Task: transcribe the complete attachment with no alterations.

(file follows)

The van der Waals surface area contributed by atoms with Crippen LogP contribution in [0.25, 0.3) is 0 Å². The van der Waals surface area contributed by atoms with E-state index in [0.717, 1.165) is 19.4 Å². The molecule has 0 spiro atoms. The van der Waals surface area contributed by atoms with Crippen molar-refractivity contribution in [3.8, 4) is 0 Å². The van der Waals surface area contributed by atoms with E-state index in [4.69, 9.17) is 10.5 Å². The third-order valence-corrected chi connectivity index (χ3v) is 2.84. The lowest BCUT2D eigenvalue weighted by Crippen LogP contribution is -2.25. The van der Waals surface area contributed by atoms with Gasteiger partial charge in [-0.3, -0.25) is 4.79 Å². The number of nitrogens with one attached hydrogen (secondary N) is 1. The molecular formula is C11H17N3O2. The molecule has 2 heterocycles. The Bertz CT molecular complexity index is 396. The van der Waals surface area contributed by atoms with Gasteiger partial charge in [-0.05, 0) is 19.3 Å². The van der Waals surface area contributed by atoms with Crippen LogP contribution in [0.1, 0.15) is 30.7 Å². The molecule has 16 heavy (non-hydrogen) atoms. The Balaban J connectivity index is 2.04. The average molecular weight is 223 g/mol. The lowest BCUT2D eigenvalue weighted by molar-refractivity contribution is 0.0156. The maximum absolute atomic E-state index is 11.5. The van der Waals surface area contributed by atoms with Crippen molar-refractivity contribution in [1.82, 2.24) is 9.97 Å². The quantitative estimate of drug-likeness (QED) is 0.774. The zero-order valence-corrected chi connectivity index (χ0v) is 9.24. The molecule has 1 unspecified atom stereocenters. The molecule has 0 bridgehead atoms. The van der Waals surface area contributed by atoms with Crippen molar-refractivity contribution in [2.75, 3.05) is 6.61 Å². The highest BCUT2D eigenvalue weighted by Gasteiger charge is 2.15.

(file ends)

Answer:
The van der Waals surface area contributed by atoms with Crippen LogP contribution in [0.25, 0.3) is 0 Å². The van der Waals surface area contributed by atoms with E-state index in [0.717, 1.165) is 19.4 Å². The molecule has 0 spiro atoms. The van der Waals surface area contributed by atoms with Crippen molar-refractivity contribution in [3.8, 4) is 0 Å². The van der Waals surface area contributed by atoms with E-state index in [4.69, 9.17) is 10.5 Å². The third-order valence-corrected chi connectivity index (χ3v) is 2.84. The lowest BCUT2D eigenvalue weighted by Crippen LogP contribution is -2.25. The van der Waals surface area contributed by atoms with Gasteiger partial charge in [-0.3, -0.25) is 4.79 Å². The number of nitrogens with one attached hydrogen (secondary N) is 1. The molecular formula is C11H17N3O2. The molecule has 2 heterocycles. The Bertz CT molecular complexity index is 396. The van der Waals surface area contributed by atoms with Gasteiger partial charge in [-0.05, 0) is 19.3 Å². The van der Waals surface area contributed by atoms with Crippen LogP contribution in [0.1, 0.15) is 30.7 Å². The molecule has 16 heavy (non-hydrogen) atoms. The Balaban J connectivity index is 2.04. The average molecular weight is 223 g/mol. The lowest BCUT2D eigenvalue weighted by molar-refractivity contribution is 0.0156. The maximum absolute atomic E-state index is 11.5. The van der Waals surface area contributed by atoms with Crippen molar-refractivity contribution in [1.82, 2.24) is 9.97 Å². The quantitative estimate of drug-likeness (QED) is 0.774. The zero-order valence-corrected chi connectivity index (χ0v) is 9.24. The molecule has 1 unspecified atom stereocenters. The molecule has 0 bridgehead atoms. The van der Waals surface area contributed by atoms with Crippen molar-refractivity contribution in [2.75, 3.05) is 6.61 Å². The highest BCUT2D eigenvalue weighted by Gasteiger charge is 2.15.